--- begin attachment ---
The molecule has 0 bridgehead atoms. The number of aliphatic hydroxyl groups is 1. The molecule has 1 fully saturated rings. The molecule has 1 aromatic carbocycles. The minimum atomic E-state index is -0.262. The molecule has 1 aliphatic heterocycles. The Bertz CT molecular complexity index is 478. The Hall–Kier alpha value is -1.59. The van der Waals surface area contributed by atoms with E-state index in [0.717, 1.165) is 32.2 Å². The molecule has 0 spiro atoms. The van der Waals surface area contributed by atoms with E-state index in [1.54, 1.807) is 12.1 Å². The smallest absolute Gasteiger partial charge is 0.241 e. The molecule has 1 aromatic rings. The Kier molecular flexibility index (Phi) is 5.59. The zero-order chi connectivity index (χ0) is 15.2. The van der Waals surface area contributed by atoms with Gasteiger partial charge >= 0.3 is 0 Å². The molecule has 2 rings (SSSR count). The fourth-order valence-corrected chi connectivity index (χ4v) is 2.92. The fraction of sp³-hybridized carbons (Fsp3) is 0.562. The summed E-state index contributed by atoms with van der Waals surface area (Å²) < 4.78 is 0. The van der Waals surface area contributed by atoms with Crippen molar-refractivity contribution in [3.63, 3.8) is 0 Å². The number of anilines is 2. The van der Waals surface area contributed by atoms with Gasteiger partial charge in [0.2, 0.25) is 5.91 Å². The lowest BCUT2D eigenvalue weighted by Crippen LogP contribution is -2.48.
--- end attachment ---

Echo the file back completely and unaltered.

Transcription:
The molecule has 0 bridgehead atoms. The number of aliphatic hydroxyl groups is 1. The molecule has 1 fully saturated rings. The molecule has 1 aromatic carbocycles. The minimum atomic E-state index is -0.262. The molecule has 1 aliphatic heterocycles. The Bertz CT molecular complexity index is 478. The Hall–Kier alpha value is -1.59. The van der Waals surface area contributed by atoms with E-state index in [0.717, 1.165) is 32.2 Å². The molecule has 0 spiro atoms. The van der Waals surface area contributed by atoms with E-state index in [1.54, 1.807) is 12.1 Å². The smallest absolute Gasteiger partial charge is 0.241 e. The molecule has 1 aromatic rings. The Kier molecular flexibility index (Phi) is 5.59. The zero-order chi connectivity index (χ0) is 15.2. The van der Waals surface area contributed by atoms with Gasteiger partial charge >= 0.3 is 0 Å². The molecule has 2 rings (SSSR count). The fourth-order valence-corrected chi connectivity index (χ4v) is 2.92. The fraction of sp³-hybridized carbons (Fsp3) is 0.562. The summed E-state index contributed by atoms with van der Waals surface area (Å²) < 4.78 is 0. The van der Waals surface area contributed by atoms with Crippen molar-refractivity contribution in [3.63, 3.8) is 0 Å². The number of anilines is 2. The van der Waals surface area contributed by atoms with Gasteiger partial charge in [0.2, 0.25) is 5.91 Å². The lowest BCUT2D eigenvalue weighted by Crippen LogP contribution is -2.48.